How your garden can still look good in winter
PUBLISHED: 12:08 03 January 2017 | UPDATED: 12:08 03 January 2017
The bare-faced truth is that the season can leave our favourite spots looking a little sparse, but they can rival summer's glory, says Naomi Slade
Winter really shows what a garden is made of. When the leaves fall, views lengthen and plants lose their fullness – and their ability to hide a multitude of sins. But there are certain things that will help make sure that a plot will perform whatever the season, perhaps even rivalling its summer glories.
Repeating forms and ideas give a garden coherence, making the most of those extended winter vistas. Think clipped balls of box or blocks of yew, splashes of colour bouncing your eye into the distance and incorporate vertical lines, like white birch stems or bright bamboo. Notably, bamboo becomes even better if you cut off the lower leaves and thin the plant to give it some space. Remembering to add height in the form of trees and tall shrubs, pergolas and other structures, will help the garden to fill its space, reducing the potential to become flat and dull in winter.
The absence of leaves also reveals colours that may be consigned to the background earlier in the year. The hot oranges and reds of Cornus alba or the gloriously glossy, peeling bark of Prunus serrula and Prunus rufa, for example, while some maples have interesting bark too. Texture adds another dimension, so aim for plants that contrast well with their surroundings; let pheasant’s tail grass swish, and allow Miscanthus to fly its cottony flags until late winter or spring.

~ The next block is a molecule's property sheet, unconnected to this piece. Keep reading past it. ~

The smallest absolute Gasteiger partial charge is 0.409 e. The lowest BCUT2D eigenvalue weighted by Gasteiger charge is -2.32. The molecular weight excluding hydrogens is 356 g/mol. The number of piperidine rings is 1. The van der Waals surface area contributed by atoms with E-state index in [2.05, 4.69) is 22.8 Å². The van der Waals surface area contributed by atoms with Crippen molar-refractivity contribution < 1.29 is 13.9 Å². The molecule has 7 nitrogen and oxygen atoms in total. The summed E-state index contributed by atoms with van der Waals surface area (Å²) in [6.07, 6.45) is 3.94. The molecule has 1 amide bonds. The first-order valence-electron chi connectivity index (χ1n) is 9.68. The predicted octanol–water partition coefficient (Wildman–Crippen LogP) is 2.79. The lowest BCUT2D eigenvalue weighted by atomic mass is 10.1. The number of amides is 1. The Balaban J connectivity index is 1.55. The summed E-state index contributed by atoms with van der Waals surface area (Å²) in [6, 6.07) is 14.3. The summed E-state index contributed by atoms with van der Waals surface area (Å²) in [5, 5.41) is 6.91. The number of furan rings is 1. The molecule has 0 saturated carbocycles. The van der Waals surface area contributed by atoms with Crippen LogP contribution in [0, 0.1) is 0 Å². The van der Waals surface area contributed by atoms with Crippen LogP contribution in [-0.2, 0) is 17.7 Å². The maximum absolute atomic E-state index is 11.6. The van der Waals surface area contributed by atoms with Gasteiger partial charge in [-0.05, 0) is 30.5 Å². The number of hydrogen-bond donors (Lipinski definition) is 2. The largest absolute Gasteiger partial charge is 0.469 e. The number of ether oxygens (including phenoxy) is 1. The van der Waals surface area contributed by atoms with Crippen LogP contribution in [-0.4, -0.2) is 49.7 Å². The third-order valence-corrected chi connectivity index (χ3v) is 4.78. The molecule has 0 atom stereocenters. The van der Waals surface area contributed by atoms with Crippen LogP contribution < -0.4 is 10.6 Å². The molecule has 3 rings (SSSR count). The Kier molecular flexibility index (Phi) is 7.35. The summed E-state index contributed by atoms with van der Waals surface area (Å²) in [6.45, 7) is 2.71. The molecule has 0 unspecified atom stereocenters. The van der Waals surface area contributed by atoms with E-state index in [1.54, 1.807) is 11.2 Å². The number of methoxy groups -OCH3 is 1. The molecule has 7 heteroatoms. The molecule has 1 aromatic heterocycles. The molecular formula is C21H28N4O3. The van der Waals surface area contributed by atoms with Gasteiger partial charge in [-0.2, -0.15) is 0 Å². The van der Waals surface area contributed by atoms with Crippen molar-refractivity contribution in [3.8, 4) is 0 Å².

Evergreen trees, shrubs and perennials, meanwhile, become more prominent. Bergenias and evergreen ferns come to the fore, while gold, purple or glaucous blue (think purple or variegated Pittosporum, Picea glauca or Pinus mugo ‘Winter Gold’) can be a pleasant change from the darker greens of holly and ivy, particularly in a sunny spot.
At ground level, lashings of bulbs brighten things up from January onwards and winter flowering shrubs like daphnes, Chimonanthus praecox, Viburnum bodnantense and witch hazels add scent to an increasingly heady mixture. Mahonia can seem a bit dated and obvious, but cutting out the weaker stems and lower leaves lightens the look of the thing, giving it a new, sculptural quality and freeing up the surrounding area for underplanting.
But winter is not all bad, all grey or all cold. It is a time of new beginnings, that point where the buds start imperceptibly swelling and the spring flowers prepare to burst through in all their glory. And with a little structure here, a little clever planting there and lots of repeated ideas all over, the garden tells a story and draws you in, while a low sun and clear blue sky can make the colours sing.